Unknown said...

Hi Daniel,

Thank you for pointing out the limitations of "I only buy organic".

I shop at a local farm stand and from my farmer neighbors' honor-system front yard stands, though they are not certified organic. I still get (to my taste) the best-quality corn, sweet peaches, and winter squashes that overwinter well, but for a lot less money than if I had purchased organic at the grocery store.

By shopping at these places, I'm supporting local businesses, and saving money. However, I did have a conversation with someone active in the food movement about the farm stand, and she expressed dismay that they aren't organic, as though this rendered their farm stand inferior. It's disappointing that this view is held, particularly by someone who presumably understands the intricacies of the food industry.

Generally speaking, people need to be free to purchase the very best quality that they can afford without being made to feel badly about those decisions. This post sums that sentiment up nicely.

Holly said...

I especially enjoyed the point about organics. Because of how full of hoop-jumping (not to mention loopholes) the organic label is, many farmers actually do more to be sustainable than what is required for an organic label - and yet they don't choose to have the label. It's a better idea to find a local small farmer or retailer that buys locally - or join a CSA - than just buy everything at WholeFoods just because it has the magic sticker. I wish more people were interested in the inner-workings of the food industry. If they were, we'd all have more and better choices.

Charity said...

I find you very credible, Daniel. I am impressed by how fair and balanced your arguments are in all of your posts, and this is no exception. I appreciate getting a different perspective on things, especially when it's logical and well-reasoned. Thanks for your work.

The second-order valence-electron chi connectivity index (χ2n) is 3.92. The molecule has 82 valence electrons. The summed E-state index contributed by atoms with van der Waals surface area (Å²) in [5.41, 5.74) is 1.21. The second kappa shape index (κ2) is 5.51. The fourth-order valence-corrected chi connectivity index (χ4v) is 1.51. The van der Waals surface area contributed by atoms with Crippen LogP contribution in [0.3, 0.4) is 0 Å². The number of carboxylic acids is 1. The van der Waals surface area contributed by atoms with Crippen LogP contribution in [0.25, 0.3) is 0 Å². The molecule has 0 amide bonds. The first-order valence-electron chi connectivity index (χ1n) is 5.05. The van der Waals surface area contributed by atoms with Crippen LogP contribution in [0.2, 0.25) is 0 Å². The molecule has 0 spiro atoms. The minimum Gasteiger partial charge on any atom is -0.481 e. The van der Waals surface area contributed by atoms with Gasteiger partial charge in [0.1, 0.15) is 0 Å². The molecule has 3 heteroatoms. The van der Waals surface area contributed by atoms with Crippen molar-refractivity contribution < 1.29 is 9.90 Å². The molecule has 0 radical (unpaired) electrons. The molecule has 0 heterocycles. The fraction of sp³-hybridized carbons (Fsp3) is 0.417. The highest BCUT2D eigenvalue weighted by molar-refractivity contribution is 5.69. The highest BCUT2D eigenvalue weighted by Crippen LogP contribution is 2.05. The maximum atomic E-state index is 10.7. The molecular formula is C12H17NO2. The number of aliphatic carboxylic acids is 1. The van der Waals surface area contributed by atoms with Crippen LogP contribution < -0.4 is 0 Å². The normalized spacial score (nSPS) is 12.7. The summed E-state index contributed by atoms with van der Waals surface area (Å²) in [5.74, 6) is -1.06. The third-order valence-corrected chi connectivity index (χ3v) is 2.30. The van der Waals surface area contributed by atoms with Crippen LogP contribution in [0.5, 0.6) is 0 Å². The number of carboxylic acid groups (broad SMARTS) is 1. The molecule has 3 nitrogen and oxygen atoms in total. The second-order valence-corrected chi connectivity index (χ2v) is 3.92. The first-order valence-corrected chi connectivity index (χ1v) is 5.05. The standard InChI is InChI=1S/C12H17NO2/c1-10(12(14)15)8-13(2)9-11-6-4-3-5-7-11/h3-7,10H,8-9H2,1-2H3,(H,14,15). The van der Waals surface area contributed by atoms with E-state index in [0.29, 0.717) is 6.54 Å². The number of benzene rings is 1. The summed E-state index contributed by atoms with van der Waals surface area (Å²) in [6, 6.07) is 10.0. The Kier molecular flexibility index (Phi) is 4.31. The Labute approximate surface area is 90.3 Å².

Daniel said...

Amy, thanks for your comment. And you epitomize what I want for my readers--to seek out and find opportunities to save money AND buy healthier and better quality food, and not get caught up in labels or brands without a good reason.

Holly, I like your expression "magic sticker"--that's a good one. Of course it's better that WFMI or other grocers use some sort of signal that helps consumers differentiate the qualities of the foods they find important, but totally agreed that it's foolish to get caught up in the sticker.

Charity, thank you! You have paid me the highest compliment. And you put your finger on exactly what I'm trying to do here at Casual Kitchen: give readers a different and well thought out perpective on the foods we eat and prepare.


The Messy Baker said...

Interesting post, Daniel. You're right that there are no black and whites. I think the consumer biases you mention come about because it's easier to think in absolutes. The nuanced, "if then" approach requires a lot of time and thought.

I agree with you about organics and the messy results of protectionism. WalMart? Let's just say they'd have to broker world peace before I bought a stick of gum from them. (And yes, I'm being totally unreasonable on this point.)

Marcia said...

Very interesting post. I find it interesting that my parents still only buy Fords (though they replace them almost constantly).

Living in So. Cal, there are a lot of people who "only buy organic". I prefer to buy from the local farms, some are organic, and some are not. All of it is high quality.

And Walmart. I don't like them, but there isn't one in my town. However, when I visit my mother, I do shop there. Because of turnover, their produce is the best in town. And that one plane trip I took with my toddler when the airline lost my luggage? Well, I had to buy clothes, diapers, etc... somewhere.

oilandgarlic said...

Thought-provoking post. I saw the documentary about Walmart and vowed never to return. Well, reality hit. Although I watch out for sales at other stores, Walmart's prices are generally lower.